My boyfriend of three years was on his computer while I was in the room, and I saw quite clearly that he had an e-mail from an online dating service. Well, of course he closed this out quickly—but not soon enough. Later that night I joined the same service. There he was, plain as day. So I checked out some other sites. He was on at least five more. I tried contacting him on two of them, but he didn't check them on time, and the e-mails were deleted. I mentioned to him one day that I had hit my sexual peak and needed him around more, which is the truth. Jokingly, I said maybe I should try an online dating service. He said in a really odd tone, "Oh, I'm sure you'd find some real winners there." I feel as though the information I have is inadmissible since I "happened" across it. I guess I am yellow about confronting him.
Nothing like a guy on at least six dating sites to make a girl question his commitment. Three years together not withstanding, this chap is still looking. Regarding whether or not what you know is "admissible," your life is not a court of law, and you know what you know ... however you learned it. Prudie would suggest you bow out of the relationship with no mention of the "evidence." Let him wonder where the yellow went.
I had been taking my sons to Dr. XXX for about two years. He was my second son's first doctor. He seemed very competent and kind. The boys seemed to like him. One day when I took my eldest in for a check up, he asked me for a kiss. I thought I misheard him, but then he repeated himself. I just kind of smiled awkwardly and didn't respond, so he came over put his arms around me. I turned my head, and a kiss landed on my face. One more squeeze from Dr. XXX, and I was out of there. I didn't go back and quickly contacted my medical insurance provider for a referral to another pediatrician. Was there something else I should have done? One of my friends thought I should notify the powers that be, but wouldn't that destroy the man's career? Did I act too hastily?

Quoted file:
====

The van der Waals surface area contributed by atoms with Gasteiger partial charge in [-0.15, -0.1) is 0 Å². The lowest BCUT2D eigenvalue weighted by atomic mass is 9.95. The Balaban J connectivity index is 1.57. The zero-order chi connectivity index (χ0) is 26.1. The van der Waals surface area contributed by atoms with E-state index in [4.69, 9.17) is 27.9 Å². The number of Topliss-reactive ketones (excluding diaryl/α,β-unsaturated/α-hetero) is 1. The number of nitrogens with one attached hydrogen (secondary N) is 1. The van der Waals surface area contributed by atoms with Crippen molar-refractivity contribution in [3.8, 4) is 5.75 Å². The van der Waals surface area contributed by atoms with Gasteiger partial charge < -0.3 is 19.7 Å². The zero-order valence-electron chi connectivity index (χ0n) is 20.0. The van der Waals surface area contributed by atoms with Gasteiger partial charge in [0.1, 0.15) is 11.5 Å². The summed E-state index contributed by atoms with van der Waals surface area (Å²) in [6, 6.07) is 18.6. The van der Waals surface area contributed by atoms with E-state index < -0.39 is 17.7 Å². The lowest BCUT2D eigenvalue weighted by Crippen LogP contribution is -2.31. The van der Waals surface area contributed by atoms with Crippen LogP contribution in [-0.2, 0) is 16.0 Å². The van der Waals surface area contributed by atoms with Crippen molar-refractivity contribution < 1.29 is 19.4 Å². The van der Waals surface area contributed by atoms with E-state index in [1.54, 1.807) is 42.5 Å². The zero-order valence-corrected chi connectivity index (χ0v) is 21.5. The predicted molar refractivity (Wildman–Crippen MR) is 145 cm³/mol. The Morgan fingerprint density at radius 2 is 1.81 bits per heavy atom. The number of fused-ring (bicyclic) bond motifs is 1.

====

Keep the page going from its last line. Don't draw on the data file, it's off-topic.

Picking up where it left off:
You did not act hastily enough. Too bad the lech with a stethoscope got close enough to plant one, but Prudie is sympathetic to your being rattled by all the "attention," with a child present, no less. It is unlikely that anything you could do would ruin his career, but you can dim its luster a little—and maybe save another mother from his advances. The guy should not be given a pass, pardon the pun. Prudie's favorite physician says the thing you should do is file a complaint with the Board of Registration in your state, i.e., the licensing board. The complaint will certainly be reported back to the physician and put him on notice that he is being watched. There is even a chance he may face a penalty. Do not be shy about this. You did nothing wrong. He did.
Now that school has started, I am in a pickle. Last year, I somehow wound up in a romance with one of my professors. (I wasn't doing it to get better grades or anything; actually, this man sort of "noticed" me because of my good grades.) The problem, now, is this year. He wants to resume, and I've been putting him off because I think maybe this isn't the right thing for me to be doing. I go to a university that's across the country from where I live, so this past summer was not an issue. Any thoughts about the ethical correctness—or lack thereof—in this kind of relationship